Court rules glyphosate health risk studies must be public
In a landmark decision, the EU Court of Justice ruled today that the European Food Safety Authority (EFSA) was wrong to refuse access to toxicity studies related to glyphosate, a controversial pesticide.
The confidential studies were at the heart of EFSA’s favourable assessment of glyphosate, which led to the pesticide’s approval in the EU in 2018, despite a warning by the World Health Organisation linking it to cancer.
Greenpeace EU food policy director Franziska Achterberg said: “Today's judgement is a big step towards transparency and accountability in EU decision-making. People have the right to know the foreseeable health and environmental impacts of EU decisions on products like pesticides, and the Court has vindicated this right. It is shocking that EFSA needed to be reminded in court that its mission is to defend public health, not to protect the commercial interest of glyphosate's manufacturers.”
EFSA had denied access to studies and information requested by the environmental consultant Anthony C. Tweedale and by Members of the European Parliament Heidi Hautala, Michèle Rivasi, Benedek Jávor, and Bart Staes.
EFSA justified its refusal on the grounds that disclosure of the requested information could have harmed the commercial and financial interests of the companies which had submitted the studies and that there was no overriding interest supporting the disclosure.
The Court found EFSA's decision to be in breach of EU rules on transparency.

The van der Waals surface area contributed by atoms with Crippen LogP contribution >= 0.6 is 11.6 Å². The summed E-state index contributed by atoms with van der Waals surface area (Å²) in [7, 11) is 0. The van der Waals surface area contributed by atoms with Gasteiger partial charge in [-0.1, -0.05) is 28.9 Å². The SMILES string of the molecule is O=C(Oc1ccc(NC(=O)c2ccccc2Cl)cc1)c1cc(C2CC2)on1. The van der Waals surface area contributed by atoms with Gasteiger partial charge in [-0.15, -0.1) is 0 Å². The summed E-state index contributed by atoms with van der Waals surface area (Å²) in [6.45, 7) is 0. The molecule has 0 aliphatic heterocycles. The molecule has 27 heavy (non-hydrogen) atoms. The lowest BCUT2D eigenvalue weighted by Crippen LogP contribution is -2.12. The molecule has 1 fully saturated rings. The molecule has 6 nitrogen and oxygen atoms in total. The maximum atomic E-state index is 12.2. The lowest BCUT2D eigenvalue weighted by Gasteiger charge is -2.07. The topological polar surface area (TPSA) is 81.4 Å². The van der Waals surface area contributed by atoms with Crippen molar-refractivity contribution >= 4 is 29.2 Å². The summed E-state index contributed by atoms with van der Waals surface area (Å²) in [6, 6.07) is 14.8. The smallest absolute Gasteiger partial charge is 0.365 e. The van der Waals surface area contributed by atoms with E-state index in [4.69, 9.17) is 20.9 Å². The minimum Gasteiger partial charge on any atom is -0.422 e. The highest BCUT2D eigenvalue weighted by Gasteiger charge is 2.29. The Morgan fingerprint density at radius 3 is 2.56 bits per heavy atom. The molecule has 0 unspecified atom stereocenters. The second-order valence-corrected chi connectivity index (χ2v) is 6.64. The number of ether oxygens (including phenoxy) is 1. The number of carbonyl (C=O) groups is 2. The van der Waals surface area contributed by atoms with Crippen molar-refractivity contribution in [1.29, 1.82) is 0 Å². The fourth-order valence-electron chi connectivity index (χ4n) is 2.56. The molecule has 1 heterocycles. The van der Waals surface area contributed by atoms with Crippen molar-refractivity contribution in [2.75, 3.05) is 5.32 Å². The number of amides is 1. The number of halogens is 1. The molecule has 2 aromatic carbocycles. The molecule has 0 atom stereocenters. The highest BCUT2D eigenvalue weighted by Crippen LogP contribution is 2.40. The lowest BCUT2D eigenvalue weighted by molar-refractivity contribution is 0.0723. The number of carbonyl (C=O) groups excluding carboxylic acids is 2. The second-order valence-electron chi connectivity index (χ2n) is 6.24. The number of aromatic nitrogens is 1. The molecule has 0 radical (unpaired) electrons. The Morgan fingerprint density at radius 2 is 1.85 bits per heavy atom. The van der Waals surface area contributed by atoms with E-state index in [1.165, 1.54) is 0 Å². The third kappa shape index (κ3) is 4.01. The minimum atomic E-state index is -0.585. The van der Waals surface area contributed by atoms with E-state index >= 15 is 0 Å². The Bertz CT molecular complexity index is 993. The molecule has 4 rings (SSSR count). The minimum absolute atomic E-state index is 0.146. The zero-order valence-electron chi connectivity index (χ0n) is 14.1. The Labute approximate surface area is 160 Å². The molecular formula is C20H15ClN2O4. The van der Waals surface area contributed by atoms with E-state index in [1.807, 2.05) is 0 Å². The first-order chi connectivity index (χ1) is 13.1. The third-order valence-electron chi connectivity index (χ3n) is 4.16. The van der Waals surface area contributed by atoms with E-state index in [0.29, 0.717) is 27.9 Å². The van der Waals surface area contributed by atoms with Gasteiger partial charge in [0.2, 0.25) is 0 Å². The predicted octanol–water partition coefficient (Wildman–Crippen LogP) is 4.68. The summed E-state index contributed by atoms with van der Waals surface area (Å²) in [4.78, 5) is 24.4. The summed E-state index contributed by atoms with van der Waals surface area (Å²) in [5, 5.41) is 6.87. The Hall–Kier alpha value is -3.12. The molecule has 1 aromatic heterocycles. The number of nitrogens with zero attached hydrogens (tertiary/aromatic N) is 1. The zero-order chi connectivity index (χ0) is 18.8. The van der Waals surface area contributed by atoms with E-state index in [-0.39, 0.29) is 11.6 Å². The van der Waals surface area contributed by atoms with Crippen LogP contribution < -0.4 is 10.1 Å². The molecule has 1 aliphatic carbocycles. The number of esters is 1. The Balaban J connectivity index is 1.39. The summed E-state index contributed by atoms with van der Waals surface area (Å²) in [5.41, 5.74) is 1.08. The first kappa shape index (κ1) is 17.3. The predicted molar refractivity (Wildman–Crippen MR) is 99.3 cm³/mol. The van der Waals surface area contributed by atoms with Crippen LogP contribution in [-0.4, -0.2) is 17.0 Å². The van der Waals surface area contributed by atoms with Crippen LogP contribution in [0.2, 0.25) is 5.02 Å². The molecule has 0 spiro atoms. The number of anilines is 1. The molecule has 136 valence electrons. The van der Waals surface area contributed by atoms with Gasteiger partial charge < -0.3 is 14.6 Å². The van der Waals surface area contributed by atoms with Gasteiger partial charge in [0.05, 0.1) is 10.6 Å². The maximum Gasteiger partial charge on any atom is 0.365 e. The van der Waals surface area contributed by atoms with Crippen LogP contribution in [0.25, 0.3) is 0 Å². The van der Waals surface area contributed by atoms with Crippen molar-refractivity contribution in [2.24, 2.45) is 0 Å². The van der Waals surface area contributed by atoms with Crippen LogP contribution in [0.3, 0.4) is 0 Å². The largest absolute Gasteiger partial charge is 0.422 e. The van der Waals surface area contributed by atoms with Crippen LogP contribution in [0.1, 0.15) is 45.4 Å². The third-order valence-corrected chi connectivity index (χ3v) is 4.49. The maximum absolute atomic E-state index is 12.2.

The Court’s ruling
First, the Court stated that the interest in public access to information which relates to the release of chemicals into the environment overrides the protection of commercial interests.
Second, the Court recognised that by virtue of its use, glyphosate is intended to be discharged into the environment. Therefore, according to the Court, “Its foreseeable emissions cannot, therefore, be regarded as purely hypothetical. In any event, glyphosate emissions cannot be classified as merely foreseeable emissions.” In particular, according to the Court, glyphosate emissions into the environment are a reality, since the active substance “is present particularly as residues in plants, water and food".
Finally the Court decided that “The public must have access not only to information on emissions as such, but also to information concerning the medium to long-term consequences of those emissions on the state of the environment, such as the effects of those emissions on non-targeted organisms. The public interest in accessing information on emissions into the environment is specifically to know not only what is, or foreseeably will be, released into the environment, but also to understand the way in which the environment could be affected by the emissions in question.”